Date: September 25, 2020

Language: English

Location: Presented virtually

2020

Morphological Gender Innovations in Spanish of Nonbinary Speakers

Hispanic Linguistics Symposium 2019

Slides


Abstract: Spanish features a morphological gender binary canonically marked by the suffixal morpheme -o for the masculine gender (e.g. bombero), and -a for the feminine (e.g. enfermera). The constraints of this system present very few possibilities to recognize human referents that don’t identify within the biological masculine-feminine construct, and there is no morphological marker not assigned to one of the extant grammatical genders (Harris 1991). The lack of prescriptive or otherwise normative means for evading the assignment of biological gender in personal reference is a predicament that nonbinary speakers must confront in their native languages. Innovations to morphological gender in Spanish have been attested in the speech of genderqueer speakers, such as suffixal -x (latinx), -e (latine), and -i (Diz Pico 2017; Group Anarquista Pirexia 2011). The variation and use of these forms is seldom the subject of empirical investigation, nor are they currently championed by any official prescriptive language institution, which would afford them considerable legitimacy (Lara Icaza 2014). The Real Academia Española insists that all nouns be described by masculine and feminine forms, and they reject usages that promote the existence of more than two morphological genders (Bosque 2012; Heredero 2007; Lomotey 2011). This opposition underscores morphological gender binaries as sexist at best, and transphobic at worst (Hord 2016). In order to investigate usage patterns and attitudes towards innovative nonbinary morphological variants in the California Bay Area, 11 native Spanish speakers who identify with the nonbinary community participated in an elicited production task and sociolinguistic interview. In the task, participants were presented with images depicting speaker referents paired with action images and told in English to describe each stimulus as blonde and tall in order to elicit Spanish sentences with adjectives inflected for gender. Referents were stratified according to gender information (unspecified vs. explicitly nonbinary) and number (singular vs. plural) in order to (1) examine the frequency of unique nonbinary morphological variants used, and (2) assess the envelope of variation (Tagliamonte 2012) of these forms, especially when a nonbinary identity is explicitly known. In the sociolinguistic interview, participants were asked to offer opinions on the nonbinary innovations, as well as to discuss their perspective about gender in Spanish. Whereas referent number was not found to significantly affect innovative (nonbinary) vs. non-innovative (canonical masculine/feminine) gender morphological production (χ2=0.92, df=1, p=.33), nonbinary morphological production was used significantly more with explicitly nonbinary referents (100%) than unspecified referents (15%) (Yates’ χ2=104.7, df=1, p<.0001). Attested innovations included –e (55%), -x (41%), and –i (4%), and additionally for unspecified referents, participants notably avoided biological gender assignment by producing noun phrases (e.g. tiene pelo rubio instead of es rubio/a). Qualitatively, many participants provided an articulate understanding of the patriarchal traits of Spanish and expressed reservations about the pronounceability of certain morphemes, like -x. Ultimately, these results serve to illuminate a global limitation of language, namely the conflation of biology with discrete, arbitrary categories, and to contextualize these innovations within natural processes of language variation and change (Labov 2001).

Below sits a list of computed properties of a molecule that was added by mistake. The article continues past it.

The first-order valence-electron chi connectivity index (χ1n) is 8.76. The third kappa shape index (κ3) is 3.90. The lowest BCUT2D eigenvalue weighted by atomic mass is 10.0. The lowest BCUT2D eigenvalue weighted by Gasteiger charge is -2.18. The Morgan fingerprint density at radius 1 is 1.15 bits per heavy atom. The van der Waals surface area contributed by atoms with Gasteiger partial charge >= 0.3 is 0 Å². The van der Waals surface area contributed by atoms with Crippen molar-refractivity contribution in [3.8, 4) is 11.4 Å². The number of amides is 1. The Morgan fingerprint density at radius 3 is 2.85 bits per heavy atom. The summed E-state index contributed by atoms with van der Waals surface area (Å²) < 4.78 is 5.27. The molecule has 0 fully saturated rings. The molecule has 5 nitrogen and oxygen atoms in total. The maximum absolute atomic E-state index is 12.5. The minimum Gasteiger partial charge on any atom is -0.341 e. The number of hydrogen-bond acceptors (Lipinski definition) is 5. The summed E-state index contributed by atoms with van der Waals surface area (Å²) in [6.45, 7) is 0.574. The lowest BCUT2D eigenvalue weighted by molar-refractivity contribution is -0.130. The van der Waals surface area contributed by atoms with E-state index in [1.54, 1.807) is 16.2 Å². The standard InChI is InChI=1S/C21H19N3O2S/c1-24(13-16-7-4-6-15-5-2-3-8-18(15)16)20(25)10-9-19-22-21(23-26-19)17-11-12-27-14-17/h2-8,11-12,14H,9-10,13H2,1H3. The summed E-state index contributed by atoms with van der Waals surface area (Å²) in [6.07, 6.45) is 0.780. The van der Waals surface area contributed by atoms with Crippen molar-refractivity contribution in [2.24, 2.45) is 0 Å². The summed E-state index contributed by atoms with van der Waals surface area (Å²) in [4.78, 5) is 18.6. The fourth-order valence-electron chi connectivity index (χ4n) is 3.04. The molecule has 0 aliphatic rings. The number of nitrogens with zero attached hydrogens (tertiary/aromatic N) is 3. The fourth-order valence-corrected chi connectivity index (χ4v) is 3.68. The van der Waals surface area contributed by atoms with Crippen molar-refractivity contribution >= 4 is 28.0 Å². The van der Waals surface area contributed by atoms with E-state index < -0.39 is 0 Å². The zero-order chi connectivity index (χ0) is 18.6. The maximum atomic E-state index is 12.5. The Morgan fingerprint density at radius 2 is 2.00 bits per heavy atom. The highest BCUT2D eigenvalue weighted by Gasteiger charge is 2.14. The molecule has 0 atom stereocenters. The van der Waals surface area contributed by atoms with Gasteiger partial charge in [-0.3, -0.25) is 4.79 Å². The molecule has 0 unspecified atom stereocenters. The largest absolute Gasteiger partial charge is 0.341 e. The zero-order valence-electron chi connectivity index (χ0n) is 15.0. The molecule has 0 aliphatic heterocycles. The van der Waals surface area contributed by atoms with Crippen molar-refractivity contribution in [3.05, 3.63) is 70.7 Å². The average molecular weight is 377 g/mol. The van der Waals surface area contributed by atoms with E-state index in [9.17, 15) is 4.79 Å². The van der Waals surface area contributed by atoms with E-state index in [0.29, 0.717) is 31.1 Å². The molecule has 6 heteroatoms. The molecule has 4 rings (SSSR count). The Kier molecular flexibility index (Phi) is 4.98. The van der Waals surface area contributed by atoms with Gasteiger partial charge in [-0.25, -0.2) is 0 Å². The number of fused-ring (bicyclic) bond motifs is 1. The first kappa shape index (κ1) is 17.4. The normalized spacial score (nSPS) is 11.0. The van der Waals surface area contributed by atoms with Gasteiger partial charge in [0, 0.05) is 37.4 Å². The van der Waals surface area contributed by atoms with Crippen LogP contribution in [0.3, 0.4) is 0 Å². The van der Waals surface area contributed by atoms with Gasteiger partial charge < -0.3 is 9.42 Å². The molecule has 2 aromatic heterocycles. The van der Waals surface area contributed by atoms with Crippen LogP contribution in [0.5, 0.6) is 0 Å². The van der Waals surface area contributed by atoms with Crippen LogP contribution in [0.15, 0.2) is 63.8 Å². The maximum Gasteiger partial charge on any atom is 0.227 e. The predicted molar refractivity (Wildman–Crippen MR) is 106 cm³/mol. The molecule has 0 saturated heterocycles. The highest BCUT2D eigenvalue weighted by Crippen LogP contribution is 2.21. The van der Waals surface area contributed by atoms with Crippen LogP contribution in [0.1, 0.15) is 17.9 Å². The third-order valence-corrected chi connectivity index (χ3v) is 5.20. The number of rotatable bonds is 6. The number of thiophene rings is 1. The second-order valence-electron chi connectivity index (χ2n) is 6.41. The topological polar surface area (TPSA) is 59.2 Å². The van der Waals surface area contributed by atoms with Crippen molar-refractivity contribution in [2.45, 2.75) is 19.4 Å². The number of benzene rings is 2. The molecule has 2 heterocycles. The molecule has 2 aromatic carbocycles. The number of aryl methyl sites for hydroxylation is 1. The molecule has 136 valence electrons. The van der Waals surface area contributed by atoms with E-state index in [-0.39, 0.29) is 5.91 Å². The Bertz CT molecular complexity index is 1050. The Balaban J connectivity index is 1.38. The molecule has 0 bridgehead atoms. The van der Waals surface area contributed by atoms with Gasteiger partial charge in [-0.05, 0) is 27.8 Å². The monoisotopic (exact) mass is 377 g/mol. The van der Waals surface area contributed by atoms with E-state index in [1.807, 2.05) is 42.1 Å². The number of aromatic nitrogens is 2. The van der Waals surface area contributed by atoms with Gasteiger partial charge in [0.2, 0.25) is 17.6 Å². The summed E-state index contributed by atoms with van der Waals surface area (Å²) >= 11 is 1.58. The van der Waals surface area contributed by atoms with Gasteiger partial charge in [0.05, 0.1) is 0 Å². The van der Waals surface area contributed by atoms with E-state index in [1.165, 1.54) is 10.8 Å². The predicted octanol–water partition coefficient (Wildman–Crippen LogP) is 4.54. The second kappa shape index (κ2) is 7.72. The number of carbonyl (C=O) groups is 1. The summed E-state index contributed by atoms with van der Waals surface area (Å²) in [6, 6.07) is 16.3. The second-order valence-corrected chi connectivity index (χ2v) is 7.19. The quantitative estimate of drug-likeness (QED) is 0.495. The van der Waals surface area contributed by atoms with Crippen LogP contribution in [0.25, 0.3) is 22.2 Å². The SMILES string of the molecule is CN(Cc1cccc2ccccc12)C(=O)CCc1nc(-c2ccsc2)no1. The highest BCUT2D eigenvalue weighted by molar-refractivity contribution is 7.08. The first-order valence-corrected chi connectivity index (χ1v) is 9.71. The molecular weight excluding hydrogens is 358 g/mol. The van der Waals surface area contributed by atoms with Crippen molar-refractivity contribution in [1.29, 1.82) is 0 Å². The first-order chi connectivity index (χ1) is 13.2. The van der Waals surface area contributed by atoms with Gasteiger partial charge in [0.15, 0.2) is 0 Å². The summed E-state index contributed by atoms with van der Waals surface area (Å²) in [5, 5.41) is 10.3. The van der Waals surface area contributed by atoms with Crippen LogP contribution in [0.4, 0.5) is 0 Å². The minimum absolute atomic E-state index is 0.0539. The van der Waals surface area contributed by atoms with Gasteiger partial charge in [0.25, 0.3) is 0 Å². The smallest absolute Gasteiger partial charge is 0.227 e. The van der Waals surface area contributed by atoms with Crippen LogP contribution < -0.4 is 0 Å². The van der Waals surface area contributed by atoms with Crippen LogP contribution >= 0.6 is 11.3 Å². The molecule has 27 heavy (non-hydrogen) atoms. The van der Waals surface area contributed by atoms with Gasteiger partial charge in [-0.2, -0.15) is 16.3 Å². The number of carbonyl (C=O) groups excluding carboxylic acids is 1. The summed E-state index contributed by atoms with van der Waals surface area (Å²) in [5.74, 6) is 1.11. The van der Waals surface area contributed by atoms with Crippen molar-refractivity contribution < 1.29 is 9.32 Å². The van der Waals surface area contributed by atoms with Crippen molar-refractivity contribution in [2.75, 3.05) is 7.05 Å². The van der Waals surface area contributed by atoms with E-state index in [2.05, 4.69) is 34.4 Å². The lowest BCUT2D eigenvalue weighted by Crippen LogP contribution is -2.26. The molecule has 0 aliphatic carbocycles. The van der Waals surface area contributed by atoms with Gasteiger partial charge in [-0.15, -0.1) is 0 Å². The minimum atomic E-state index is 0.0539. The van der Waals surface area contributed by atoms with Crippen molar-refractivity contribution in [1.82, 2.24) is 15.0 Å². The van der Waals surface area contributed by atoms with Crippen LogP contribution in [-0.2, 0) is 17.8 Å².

Date: October 25, 2019

Language: English

Location: University of Texas at El Paso

2019


INVITED PRESENTATIONS

My Research Process: Gender-Inclusive Language

Study Skills E (SS 2022, Universität Augsburg), Instructor: Dr. Evelin Balog

Date: June 2, 2022

Language: English

Location: Universität Augsburg, Germany

2022

Decolonizing Gender in Spanish

SPANISH 179 (Summer 2022, UCB), Instructor: Gabriella Licata

Date: May 31, 2022

Language: English

Location: Presented virtually

2022

Il genere in italiano

ITALIAN 1R (Spring 2022, UCB), Instructor: Dr. Annamaria Bellezza

Date: February 10, 2022

Language: Italian

Location: University of California, Berkeley

2022

Date: December 2, 2021

Language: English

Location: Presented virtually

2021

Community Outreach in Linguistic Research: My Work on the Gender in Language Project

LING 155AC—DIS 102 (Fall 2021, UCB), Instructor: Emily Remirez

Date: October 21, 2021

Language: English

Location: University of California, Berkeley

2021

Inclusive Language in Latin America: Spanish Panel

Ohio State University Center for Latin American Studies

Panel

Event Information


Date: October 13, 2021

Language: English

Location: Presented virtually

2021

How to Make a Gendered Language Inclusive

UCB Dept. of Spanish and Portuguese Spring 2021 Lecture Series

Date: April 23, 2021

Language: English